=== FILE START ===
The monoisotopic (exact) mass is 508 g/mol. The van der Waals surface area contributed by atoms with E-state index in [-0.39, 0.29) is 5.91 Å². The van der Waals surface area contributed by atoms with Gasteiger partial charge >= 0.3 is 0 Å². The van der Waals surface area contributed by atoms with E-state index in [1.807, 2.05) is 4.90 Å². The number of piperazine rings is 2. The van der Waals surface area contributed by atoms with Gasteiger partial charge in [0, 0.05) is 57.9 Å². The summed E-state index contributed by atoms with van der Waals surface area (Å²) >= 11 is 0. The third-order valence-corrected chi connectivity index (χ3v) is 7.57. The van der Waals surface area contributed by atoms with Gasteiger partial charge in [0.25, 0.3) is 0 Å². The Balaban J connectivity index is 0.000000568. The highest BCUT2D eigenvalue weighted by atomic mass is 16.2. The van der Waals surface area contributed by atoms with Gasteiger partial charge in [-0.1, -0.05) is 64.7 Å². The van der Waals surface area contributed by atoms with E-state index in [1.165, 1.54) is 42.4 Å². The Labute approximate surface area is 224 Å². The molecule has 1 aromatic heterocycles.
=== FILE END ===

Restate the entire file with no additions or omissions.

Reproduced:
The monoisotopic (exact) mass is 508 g/mol. The van der Waals surface area contributed by atoms with E-state index in [-0.39, 0.29) is 5.91 Å². The van der Waals surface area contributed by atoms with Gasteiger partial charge >= 0.3 is 0 Å². The van der Waals surface area contributed by atoms with E-state index in [1.807, 2.05) is 4.90 Å². The number of piperazine rings is 2. The van der Waals surface area contributed by atoms with Gasteiger partial charge in [0, 0.05) is 57.9 Å². The summed E-state index contributed by atoms with van der Waals surface area (Å²) >= 11 is 0. The third-order valence-corrected chi connectivity index (χ3v) is 7.57. The van der Waals surface area contributed by atoms with Gasteiger partial charge in [0.25, 0.3) is 0 Å². The Balaban J connectivity index is 0.000000568. The highest BCUT2D eigenvalue weighted by atomic mass is 16.2. The van der Waals surface area contributed by atoms with Gasteiger partial charge in [-0.1, -0.05) is 64.7 Å². The van der Waals surface area contributed by atoms with E-state index in [1.165, 1.54) is 42.4 Å². The Labute approximate surface area is 224 Å². The molecule has 1 aromatic heterocycles.